• January 28, 2007
  • 6 minutes read

Last Word: Egyptian Prime Minister Ahmed Nazif

Last Word: Egyptian Prime Minister Ahmed Nazif

Our position is very clear. You need inclusion. You cannot just say, ’Hamas doesn’t exist.

Since he was appointed to lead a mainly technocratic government in 2004, Egyptian Prime Minister Ahmed Nazif has been immersed in some of the Middle East’s most complex political problems—the Israeli-Palestinian conflict, the widening war in Iraq, not to mention Egypt’s own on-again off-again steps toward democracy. He also spoke to NEWSWEEK’s Lally Weymouth in Davos last week. Excerpts:

Weymouth: There’s a rumor in Washington that the United States is going to bomb Iran. What do you think of the idea?

We’ve said clearly that this would not be a good idea. If it is to deter Iran, it probably will have the exact opposite effect. So I don’t see the logic.
How do you assess the strength of Iranian President Mahmoud Ahmadinejad?

Iran, like any other country, has many factions with many different opinions. We have seen changes in the Iranian way of thinking over the last couple of decades. We’ve seen Iran coming closer to the communities in the Middle East and then seen them getting a little bit farther. What we need to do is just take them at face value. This is the Iranian government. This is what we are dealing with.

When do you think the peace with Israel will become a warmer peace?

Well the answer is in the question. When Israel has made peace with the Palestinians, with the Syrians, with the Lebanese, I think things will become much warmer.

But in business, couldn’t there be warmer relations?

There is a warm relationship in business right now, but at the end of the day it’s the whole relationship between the people of the countries [that counts].

Your government has been helpful in trying to form a national unity government between Palestinian President Mahmoud Abbas and Hamas.

We’re still facing some problems there because the Palestinians themselves are divided. We were partially successful in 2005 when … the withdrawal from Gaza took place. If at the time, we had followed up with reassuring measures, especially on the developmental side with the Palestinians in Gaza, we would not be where we are today.

Then came the elections that brought a Hamas government to power a year ago.

We were of the opinion that those Palestinian elections should not be held. We opposed them.

But so did the Israelis, right?

It’s the Americans that insisted on the elections. President [Hosni] Mubarak voiced our concern.

Because he thought radicals would win?

Exactly. But I think insistence on getting a democratic “solution” among the Palestinians at the time had sort of
taken over [U.S. administration policy]. And, unfortunately, then we lost Israeli Prime Minister Sharon a few months later, and this [combination of events] has created a situation today that is, I do think, worse than where we were a year and a half ago.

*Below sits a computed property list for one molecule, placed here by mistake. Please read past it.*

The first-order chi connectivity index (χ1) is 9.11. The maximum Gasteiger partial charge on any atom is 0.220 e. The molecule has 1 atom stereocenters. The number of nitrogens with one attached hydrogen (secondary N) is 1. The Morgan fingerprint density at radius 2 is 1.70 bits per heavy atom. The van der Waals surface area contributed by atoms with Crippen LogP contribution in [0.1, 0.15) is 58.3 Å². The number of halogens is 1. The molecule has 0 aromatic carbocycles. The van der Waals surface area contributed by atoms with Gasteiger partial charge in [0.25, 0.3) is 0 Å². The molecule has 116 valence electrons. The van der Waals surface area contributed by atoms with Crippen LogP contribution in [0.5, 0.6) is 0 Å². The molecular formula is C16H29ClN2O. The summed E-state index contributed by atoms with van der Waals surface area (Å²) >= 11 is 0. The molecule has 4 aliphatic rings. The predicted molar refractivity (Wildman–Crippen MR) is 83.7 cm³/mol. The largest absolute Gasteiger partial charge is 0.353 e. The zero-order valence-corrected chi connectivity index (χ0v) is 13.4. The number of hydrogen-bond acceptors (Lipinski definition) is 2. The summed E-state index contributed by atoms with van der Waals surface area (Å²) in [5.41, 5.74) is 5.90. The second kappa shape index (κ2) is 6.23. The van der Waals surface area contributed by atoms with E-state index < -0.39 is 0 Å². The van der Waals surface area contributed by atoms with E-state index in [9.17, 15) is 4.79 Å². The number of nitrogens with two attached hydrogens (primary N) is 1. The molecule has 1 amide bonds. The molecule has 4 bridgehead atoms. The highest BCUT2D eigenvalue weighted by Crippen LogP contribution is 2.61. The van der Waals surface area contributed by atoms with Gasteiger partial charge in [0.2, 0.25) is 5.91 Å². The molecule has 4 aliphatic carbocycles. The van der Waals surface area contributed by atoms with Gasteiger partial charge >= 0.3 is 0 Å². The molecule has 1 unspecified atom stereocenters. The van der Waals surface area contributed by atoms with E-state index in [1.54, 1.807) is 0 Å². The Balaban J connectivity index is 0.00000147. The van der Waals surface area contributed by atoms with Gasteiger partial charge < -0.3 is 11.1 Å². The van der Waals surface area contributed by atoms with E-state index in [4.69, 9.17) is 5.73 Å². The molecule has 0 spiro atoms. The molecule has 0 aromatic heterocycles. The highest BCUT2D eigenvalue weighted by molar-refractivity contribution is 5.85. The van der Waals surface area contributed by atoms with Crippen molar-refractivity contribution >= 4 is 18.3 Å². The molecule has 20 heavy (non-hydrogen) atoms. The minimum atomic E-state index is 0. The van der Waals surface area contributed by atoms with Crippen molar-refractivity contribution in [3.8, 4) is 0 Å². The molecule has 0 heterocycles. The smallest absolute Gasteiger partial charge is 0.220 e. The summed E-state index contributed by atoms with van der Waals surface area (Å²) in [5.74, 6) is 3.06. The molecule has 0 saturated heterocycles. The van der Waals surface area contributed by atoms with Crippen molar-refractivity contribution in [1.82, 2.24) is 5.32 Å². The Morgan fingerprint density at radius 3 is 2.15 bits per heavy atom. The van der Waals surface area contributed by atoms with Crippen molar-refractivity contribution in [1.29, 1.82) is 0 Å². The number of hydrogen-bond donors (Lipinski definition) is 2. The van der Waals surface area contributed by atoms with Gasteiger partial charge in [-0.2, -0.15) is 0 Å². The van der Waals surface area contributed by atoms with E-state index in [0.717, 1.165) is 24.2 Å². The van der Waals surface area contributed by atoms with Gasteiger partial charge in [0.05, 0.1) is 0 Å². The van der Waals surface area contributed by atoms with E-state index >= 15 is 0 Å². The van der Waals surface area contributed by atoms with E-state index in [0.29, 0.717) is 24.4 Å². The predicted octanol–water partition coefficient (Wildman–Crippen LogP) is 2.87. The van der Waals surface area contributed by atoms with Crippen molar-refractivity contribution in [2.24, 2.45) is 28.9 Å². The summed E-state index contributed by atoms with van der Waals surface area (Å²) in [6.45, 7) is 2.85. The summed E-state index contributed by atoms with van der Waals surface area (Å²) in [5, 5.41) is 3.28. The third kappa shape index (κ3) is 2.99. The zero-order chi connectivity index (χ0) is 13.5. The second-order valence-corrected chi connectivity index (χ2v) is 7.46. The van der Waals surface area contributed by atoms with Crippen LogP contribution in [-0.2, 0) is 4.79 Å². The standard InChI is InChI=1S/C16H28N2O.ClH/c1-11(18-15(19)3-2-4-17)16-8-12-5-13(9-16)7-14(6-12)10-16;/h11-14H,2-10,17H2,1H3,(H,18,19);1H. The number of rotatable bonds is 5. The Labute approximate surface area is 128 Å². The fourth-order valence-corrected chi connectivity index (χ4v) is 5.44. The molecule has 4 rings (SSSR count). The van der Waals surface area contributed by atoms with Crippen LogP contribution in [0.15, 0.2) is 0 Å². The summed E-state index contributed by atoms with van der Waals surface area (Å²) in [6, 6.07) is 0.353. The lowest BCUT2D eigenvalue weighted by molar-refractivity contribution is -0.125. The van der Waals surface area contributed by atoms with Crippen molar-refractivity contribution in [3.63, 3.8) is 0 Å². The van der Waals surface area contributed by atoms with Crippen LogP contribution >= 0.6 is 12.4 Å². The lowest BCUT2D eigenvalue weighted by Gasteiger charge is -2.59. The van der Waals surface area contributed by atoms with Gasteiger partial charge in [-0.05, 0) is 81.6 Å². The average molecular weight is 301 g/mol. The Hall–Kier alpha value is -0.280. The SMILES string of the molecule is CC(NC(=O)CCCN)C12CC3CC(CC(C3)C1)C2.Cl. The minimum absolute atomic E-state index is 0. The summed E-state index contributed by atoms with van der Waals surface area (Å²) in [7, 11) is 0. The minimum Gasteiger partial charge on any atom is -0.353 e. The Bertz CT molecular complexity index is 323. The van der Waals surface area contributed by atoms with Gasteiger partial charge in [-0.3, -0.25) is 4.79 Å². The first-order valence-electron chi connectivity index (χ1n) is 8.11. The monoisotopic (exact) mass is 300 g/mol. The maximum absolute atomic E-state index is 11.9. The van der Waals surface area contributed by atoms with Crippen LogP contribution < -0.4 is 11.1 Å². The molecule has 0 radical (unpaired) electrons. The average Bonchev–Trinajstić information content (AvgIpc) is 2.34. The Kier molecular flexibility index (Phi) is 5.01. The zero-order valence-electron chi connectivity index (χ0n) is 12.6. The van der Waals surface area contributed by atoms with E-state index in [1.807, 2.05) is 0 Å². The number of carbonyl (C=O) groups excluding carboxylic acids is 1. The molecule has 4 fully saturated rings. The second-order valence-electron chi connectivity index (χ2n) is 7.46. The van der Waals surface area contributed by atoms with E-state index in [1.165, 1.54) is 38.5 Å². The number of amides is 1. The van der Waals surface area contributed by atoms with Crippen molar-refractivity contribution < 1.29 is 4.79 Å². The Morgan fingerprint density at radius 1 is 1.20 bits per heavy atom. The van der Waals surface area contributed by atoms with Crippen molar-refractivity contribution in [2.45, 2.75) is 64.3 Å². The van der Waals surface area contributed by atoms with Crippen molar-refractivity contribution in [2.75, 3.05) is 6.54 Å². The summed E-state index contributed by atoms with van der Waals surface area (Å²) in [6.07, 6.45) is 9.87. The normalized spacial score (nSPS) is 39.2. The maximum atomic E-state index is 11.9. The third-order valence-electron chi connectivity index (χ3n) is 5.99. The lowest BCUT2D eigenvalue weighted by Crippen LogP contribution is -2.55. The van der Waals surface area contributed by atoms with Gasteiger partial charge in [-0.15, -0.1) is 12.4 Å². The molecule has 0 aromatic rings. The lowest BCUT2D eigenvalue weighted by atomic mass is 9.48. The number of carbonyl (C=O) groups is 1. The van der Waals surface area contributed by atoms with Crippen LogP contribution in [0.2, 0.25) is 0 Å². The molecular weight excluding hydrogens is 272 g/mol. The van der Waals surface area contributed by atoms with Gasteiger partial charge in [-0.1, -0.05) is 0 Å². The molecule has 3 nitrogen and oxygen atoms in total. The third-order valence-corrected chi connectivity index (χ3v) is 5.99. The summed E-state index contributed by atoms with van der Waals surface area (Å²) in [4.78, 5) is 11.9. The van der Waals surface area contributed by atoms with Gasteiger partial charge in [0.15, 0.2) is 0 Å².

So, to be clear, are you saying that the Bush administration, by pushing democracy so hard in the region, failed to see the risk that radical Islamists might be elected?

I think that’s true, yeah. When you talk about how to promote democracy, you need to do it within the constraints of the countries you’re working with. Palestinians did not elect Hamas because they believe in its principles. They elected Hamas because they were not satisfied with the status quo.

President Abbas recently went to Damascus against the wishes of the United States to meet with the Hamas leadership. Where does Egypt stand on this effort?

Our position is very clear. You need to get inclusion. And inclusion means you cannot ignore somebody. You cannot just say, “Hamas doesn’t exist,” or “Hizbullah doesn’t exist,” or “whatever faction in Iraq doesn’t exist.”

You’re saying that Hamas should be included in a future Palestinian government with President Abbas.

Of course. They have to be. They have a majority in Parliament. They’ve been elected. They need to be there. Now to what extent, that’s the negotiable part.

The U.S. appears to be reengaging in the area. You recently met with Secretary of State Condoleezza Rice.

Her visit to the region has shown that the United States is interested in moving along. For a change we are starting to look at the issues.

On her last visit, Rice seemed to put much less emphasis on the need for democracy in Egypt.

Egypt is going through a reform process. President Mubarak came up with changes in the Constitution that would take Egypt further along in democratization. I think the administration is more understanding of what’s taking place.

Do you worry about the U.S. withdrawing from Iraq?

Under the current circumstances? Of course! There is no alternative in place. You’ll just give those militias a free hand. And I think it would be seen as the U.S. opting out of the region. The U.S. started this, and they need to give closure to it in a proper way. Now, I think that what President Bush came up with is not an opting out, it’s a commitment to peace and order. We support this, provided the Iraqi government deals even-handedly with both the Sunnis and the Shias.